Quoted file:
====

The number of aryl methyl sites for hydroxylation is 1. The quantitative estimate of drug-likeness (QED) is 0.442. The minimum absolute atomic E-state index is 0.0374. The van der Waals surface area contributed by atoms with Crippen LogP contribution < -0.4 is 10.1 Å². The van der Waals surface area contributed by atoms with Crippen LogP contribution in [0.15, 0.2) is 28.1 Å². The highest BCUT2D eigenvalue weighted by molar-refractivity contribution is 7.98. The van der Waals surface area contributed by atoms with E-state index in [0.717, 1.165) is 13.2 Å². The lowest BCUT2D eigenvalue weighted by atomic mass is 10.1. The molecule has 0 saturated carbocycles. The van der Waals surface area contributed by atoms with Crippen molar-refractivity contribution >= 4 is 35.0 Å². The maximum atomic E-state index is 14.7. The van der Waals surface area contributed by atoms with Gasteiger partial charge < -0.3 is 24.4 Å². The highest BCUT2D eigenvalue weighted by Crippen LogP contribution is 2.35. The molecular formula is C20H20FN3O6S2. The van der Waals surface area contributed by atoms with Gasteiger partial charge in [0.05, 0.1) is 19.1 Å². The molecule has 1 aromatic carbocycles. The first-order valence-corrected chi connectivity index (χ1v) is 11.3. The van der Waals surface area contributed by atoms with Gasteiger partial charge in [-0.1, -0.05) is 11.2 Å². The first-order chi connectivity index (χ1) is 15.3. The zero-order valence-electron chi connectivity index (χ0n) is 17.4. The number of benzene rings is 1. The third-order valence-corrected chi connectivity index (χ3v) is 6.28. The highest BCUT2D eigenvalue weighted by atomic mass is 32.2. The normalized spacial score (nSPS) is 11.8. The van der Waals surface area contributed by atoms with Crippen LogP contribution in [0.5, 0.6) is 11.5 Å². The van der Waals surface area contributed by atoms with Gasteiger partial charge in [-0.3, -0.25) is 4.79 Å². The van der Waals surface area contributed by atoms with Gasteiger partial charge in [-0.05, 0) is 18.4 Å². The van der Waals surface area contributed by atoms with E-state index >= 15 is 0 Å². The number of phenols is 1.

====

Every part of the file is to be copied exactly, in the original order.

The number of aryl methyl sites for hydroxylation is 1. The quantitative estimate of drug-likeness (QED) is 0.442. The minimum absolute atomic E-state index is 0.0374. The van der Waals surface area contributed by atoms with Crippen LogP contribution < -0.4 is 10.1 Å². The van der Waals surface area contributed by atoms with Crippen LogP contribution in [0.15, 0.2) is 28.1 Å². The highest BCUT2D eigenvalue weighted by molar-refractivity contribution is 7.98. The van der Waals surface area contributed by atoms with E-state index in [0.717, 1.165) is 13.2 Å². The lowest BCUT2D eigenvalue weighted by atomic mass is 10.1. The molecule has 0 saturated carbocycles. The van der Waals surface area contributed by atoms with Crippen molar-refractivity contribution >= 4 is 35.0 Å². The maximum atomic E-state index is 14.7. The van der Waals surface area contributed by atoms with Gasteiger partial charge < -0.3 is 24.4 Å². The highest BCUT2D eigenvalue weighted by Crippen LogP contribution is 2.35. The molecular formula is C20H20FN3O6S2. The van der Waals surface area contributed by atoms with Gasteiger partial charge in [0.05, 0.1) is 19.1 Å². The molecule has 1 aromatic carbocycles. The first-order valence-corrected chi connectivity index (χ1v) is 11.3. The van der Waals surface area contributed by atoms with Gasteiger partial charge in [-0.1, -0.05) is 11.2 Å². The first-order chi connectivity index (χ1) is 15.3. The zero-order valence-electron chi connectivity index (χ0n) is 17.4. The number of benzene rings is 1. The third-order valence-corrected chi connectivity index (χ3v) is 6.28. The highest BCUT2D eigenvalue weighted by atomic mass is 32.2. The normalized spacial score (nSPS) is 11.8. The van der Waals surface area contributed by atoms with Crippen LogP contribution in [0.5, 0.6) is 11.5 Å². The van der Waals surface area contributed by atoms with Gasteiger partial charge in [-0.3, -0.25) is 4.79 Å². The van der Waals surface area contributed by atoms with Gasteiger partial charge in [-0.05, 0) is 18.4 Å². The van der Waals surface area contributed by atoms with E-state index >= 15 is 0 Å². The number of phenols is 1.